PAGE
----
Abstract: The paper studies a specific reinforcement learning rule in two-player games when each player faces a unidimensional strategy set. The essential feature of the rule is that a player keeps on incrementing her strategy in the same direction if and only if her utility increases. The paper concentrates on games on the square [0; 1] x [0; 1] with bilinear payoff functions such as the mixed extensions of 2 x 2 games. It studies the behavior of the system in the interior as well as on the borders of the strategy space. It precisely exhibits the trajectories of the system and the asymptotic states for symmetric, zero-sum, and twin games.
    Date: 2011–07–19
  4. By: Ron Peretz
    Abstract: Two agents independently choose mixed m-recall strategies that take actions in finite action spaces A1 and A2. The strategies induce a random play, a1,a2,..., where at assumes values in A1 X A2. An M-recall observer observes the play. The goal of the agents is to make the observer believe that the play is similar to a sequence of i.i.d. random actions whose distribution is Q \in \Delta(A1 X A2). For nearly every t, the following event should occur with probability close to one: "the distribution of a_{t+M} given at a_t,..,a_{t+M} is close to Q." We provide a sufficient and necessary condition on m, M, and Q under which this goal can be achieved (for large m). This work is a step in the direction of establishing a folk theorem for repeated games with bounded recall. It tries to tackle the difficulty in computing the individually rational levels (IRL) in the bounded recall setting. Our result implies, for example, that in some games the IRL in the bounded recall game is bounded away below the IRL in the stage game, even when all the players have the same recall capacity.
    Date: 2011–07–21
  5. By: Xu, Yongsheng; Yoshihara, Naoki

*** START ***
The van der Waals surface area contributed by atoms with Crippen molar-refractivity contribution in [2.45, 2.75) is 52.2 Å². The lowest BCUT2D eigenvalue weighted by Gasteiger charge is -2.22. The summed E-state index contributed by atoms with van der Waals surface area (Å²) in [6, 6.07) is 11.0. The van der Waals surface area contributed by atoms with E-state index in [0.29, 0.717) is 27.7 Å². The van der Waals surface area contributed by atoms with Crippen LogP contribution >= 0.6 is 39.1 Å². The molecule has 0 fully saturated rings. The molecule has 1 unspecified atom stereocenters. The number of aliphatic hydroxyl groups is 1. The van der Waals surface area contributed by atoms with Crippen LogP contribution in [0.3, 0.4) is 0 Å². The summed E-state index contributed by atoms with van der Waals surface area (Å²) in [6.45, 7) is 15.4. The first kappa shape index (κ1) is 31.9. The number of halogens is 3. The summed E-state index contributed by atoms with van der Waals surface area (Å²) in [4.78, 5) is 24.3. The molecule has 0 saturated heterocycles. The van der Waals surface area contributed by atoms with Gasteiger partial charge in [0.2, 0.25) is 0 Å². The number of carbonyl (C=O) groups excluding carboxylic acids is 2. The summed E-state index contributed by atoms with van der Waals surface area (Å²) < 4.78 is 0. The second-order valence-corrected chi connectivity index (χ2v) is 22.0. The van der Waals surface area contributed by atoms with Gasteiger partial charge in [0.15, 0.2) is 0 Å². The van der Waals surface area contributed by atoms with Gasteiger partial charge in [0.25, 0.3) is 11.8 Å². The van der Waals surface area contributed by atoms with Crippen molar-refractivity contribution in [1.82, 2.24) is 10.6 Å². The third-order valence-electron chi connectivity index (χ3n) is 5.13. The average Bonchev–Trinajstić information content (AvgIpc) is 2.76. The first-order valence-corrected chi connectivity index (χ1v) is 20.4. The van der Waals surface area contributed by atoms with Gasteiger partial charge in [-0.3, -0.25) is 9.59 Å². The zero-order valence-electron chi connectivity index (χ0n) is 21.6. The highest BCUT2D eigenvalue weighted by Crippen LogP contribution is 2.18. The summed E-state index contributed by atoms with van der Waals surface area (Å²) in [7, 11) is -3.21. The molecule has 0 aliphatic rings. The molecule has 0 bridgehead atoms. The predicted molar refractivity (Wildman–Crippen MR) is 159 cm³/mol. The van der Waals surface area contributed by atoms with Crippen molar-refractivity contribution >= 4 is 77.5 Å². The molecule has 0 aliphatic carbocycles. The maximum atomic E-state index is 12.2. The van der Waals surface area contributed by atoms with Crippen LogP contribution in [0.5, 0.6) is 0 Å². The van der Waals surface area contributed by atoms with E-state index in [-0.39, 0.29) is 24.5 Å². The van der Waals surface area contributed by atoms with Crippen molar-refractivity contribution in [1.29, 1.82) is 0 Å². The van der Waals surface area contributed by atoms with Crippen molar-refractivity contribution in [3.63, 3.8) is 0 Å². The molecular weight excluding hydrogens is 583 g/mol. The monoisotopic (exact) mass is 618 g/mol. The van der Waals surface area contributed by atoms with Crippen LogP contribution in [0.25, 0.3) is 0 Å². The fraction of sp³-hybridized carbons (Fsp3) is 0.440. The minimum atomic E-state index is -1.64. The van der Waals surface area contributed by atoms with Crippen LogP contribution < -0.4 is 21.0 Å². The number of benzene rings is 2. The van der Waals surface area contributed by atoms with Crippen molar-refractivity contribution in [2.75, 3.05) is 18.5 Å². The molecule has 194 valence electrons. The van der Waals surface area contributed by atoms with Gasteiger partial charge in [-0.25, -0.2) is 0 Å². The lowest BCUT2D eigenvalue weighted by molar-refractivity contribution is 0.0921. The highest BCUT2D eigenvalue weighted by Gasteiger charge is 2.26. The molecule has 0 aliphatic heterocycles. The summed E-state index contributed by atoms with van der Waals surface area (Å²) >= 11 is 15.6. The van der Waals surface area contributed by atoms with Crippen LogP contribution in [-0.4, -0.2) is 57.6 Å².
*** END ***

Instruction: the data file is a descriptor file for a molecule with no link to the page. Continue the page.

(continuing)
Abstract: This paper studies the Nash solution to nonconvex bargaining problems. The Nash solution in such a context is typically multi-valued. We introduce a procedure to exclude some options recommended by the Nash solution. The procedure is based on the idea of the Kalai-Smorodinsky solution which has the same informational requirement on individual utilities as the Nash solution does and has an equity consideration as well. We then use this procedure to introduce two new solutions to nonconvex bargaining problems and study them axiomatically.
    JEL: C71 C78 D6 D7
    Date: 2011–07
  6. By: Philipp Weinschenk (Max Planck Institute for Research on Collective Goods, Bonn)
    Abstract: We study a dynamic model of team production with moral hazard. We show that the players begin to invest effort only shortly before the time limit when the reward for solving the task is shared equally. We explore how the team can design contracts to mitigate this form of procrastination and show that the second-best optimal contract is discriminatory. We investigate how limited liability or the threat of sabotage influences the team’s problem. It is further shown that players who earn higher wages can be worse off than teammates with lower wages and that present-biased preferences can mitigate procrastination.
    Keywords: Moral Hazard, team production, partnerships, procrastination, contract design, discrimination
    JEL: D82 M52 L22 J71
    Date: 2011–07
  7. By: Sophie Bade (Max Planck Institute for Research on Collective Goods, Bonn)
    Abstract: A version of the Second Fundamental Theorem of Welfare Economics that applies to a money-free environment, in which a set of indivisible goods needs to be matched to some set of agents, is established. In such environments, "trade" can be identied with the set of hierarchical exchange mechanisms dened by Papai (2000). Papai (2000)'s result – that any such mechanism yields Pareto-optimal allocations – can be interpreted as a version of the First Fundamental Theorem of Welfare Economics for the given environment. In this note, I show that for any Pareto-optimal allocation and any hierarchical exchange mechanism one can nd an initial allocation of ownership rights, such that the given Pareto-optimal allocation arises as a result of trade.